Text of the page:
At Keck Medical Center of USC, nurses will no longer use standard hospital communications gear. In an effort to simplify and improve communications, the academic medical center is rolling out an initiative placing specialized adapted iPhones in the hands of each nurse.
According to an article in USC’s The Weekly, Keck’s IT leaders have ordered 300 “specialty” iPhones for use by the nursing staff. “The idea is to give them one device to do everything,” Keith Paul, chief technology officer for USC Health Sciences, told The Weekly.
Paul chose to go with the iPhones when the firm installing its EMR said that they could link it with the smartphones. (The EMR is in the process of being rolled out, the paper reports.)
When the devices are completely functional, nurses will be able to receive secure messages from patients and other nurses, as well as emergency alerts, the article notes. The devices, which come with enhanced batteries and a tough casing, will also be able to show when a specific nurse is available.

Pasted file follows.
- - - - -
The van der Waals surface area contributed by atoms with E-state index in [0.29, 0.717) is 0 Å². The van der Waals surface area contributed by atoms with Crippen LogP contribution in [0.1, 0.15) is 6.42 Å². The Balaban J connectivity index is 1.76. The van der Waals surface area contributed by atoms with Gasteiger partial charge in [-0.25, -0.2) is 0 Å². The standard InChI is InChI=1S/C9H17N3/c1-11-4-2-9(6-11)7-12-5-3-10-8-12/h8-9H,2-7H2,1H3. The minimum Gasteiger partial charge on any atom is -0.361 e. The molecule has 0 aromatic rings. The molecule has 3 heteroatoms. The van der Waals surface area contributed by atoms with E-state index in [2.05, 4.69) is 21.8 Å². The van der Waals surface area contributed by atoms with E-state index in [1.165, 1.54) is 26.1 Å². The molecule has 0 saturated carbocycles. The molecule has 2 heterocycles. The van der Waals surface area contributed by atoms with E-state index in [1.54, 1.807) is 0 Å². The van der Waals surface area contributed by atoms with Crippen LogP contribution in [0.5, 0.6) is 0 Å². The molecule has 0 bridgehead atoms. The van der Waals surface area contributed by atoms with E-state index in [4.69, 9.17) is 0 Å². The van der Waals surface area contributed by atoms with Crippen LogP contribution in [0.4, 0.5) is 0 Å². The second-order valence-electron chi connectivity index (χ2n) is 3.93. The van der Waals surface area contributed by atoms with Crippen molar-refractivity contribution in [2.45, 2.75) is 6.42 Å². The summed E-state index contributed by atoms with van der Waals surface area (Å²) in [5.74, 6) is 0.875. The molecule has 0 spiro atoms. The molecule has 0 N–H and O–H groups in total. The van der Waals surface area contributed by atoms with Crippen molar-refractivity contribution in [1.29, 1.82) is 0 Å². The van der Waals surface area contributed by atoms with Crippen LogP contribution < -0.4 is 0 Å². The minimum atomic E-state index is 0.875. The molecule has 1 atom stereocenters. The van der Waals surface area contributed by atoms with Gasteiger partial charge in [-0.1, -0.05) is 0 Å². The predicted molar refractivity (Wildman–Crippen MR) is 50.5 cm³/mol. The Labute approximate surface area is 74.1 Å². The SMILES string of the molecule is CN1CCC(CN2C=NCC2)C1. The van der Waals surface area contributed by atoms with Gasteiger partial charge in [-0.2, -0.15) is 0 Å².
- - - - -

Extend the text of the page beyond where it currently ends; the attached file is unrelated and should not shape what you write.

Nurses are not going to be given their own phones, but instead, will pick up a phone at the start of their shift, entering their user ID and password to activate the device. At the end of their shift, they’ll be asked to return the phones to a charging station.
One way in which the phones are unique is that they won’t have cellular capabilities. The modified iPhones will function only on the Keck campus, with calls made over the facility’s secure Internet infrastructure.
This is the first time I’ve heard about a smartphone or tablet rollout which crippled the cellular communications functions of the device, but it probably won’t be the last.
As we’ve previously reported, few smartphones are secure enough to meet even half of Meaningful Use or HIPAA requirements, according to ONCHIT. So it makes sense to run voice communications through a hospital-controlled voice-grade Internet network if you have the option (which Keck obviously did). But to date few hospitals (that I know of) have taken the plunge.
What’s equally interesting here is the extent to which the new iPhone rollout superceded investment in standard nurse communication platforms such as, say, Vocera phones. I wonder if vendors of such equipment will see iPhones or other smartphones begin to eat into their market share. What do you think?